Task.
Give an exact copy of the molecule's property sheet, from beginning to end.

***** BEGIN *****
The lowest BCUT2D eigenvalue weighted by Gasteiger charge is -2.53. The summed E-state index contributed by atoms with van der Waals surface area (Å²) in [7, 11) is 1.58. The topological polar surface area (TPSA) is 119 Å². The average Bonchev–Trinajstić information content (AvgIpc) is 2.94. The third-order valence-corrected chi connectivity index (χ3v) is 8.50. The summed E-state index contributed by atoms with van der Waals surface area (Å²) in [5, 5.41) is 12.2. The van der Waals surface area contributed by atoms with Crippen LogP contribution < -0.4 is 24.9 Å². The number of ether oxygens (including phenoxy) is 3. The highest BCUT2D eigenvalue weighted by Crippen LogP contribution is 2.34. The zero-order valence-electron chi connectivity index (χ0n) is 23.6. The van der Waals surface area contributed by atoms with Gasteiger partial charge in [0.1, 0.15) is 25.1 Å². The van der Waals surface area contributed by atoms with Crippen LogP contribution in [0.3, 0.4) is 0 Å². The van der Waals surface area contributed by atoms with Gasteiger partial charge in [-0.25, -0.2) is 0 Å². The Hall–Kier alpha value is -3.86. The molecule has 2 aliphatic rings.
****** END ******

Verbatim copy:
The lowest BCUT2D eigenvalue weighted by Gasteiger charge is -2.53. The summed E-state index contributed by atoms with van der Waals surface area (Å²) in [7, 11) is 1.58. The topological polar surface area (TPSA) is 119 Å². The average Bonchev–Trinajstić information content (AvgIpc) is 2.94. The third-order valence-corrected chi connectivity index (χ3v) is 8.50. The summed E-state index contributed by atoms with van der Waals surface area (Å²) in [5, 5.41) is 12.2. The van der Waals surface area contributed by atoms with Crippen LogP contribution < -0.4 is 24.9 Å². The number of ether oxygens (including phenoxy) is 3. The highest BCUT2D eigenvalue weighted by Crippen LogP contribution is 2.34. The zero-order valence-electron chi connectivity index (χ0n) is 23.6. The van der Waals surface area contributed by atoms with Gasteiger partial charge in [0.1, 0.15) is 25.1 Å². The van der Waals surface area contributed by atoms with Crippen LogP contribution in [0.3, 0.4) is 0 Å². The van der Waals surface area contributed by atoms with Gasteiger partial charge in [-0.25, -0.2) is 0 Å². The Hall–Kier alpha value is -3.86. The molecule has 2 aliphatic rings.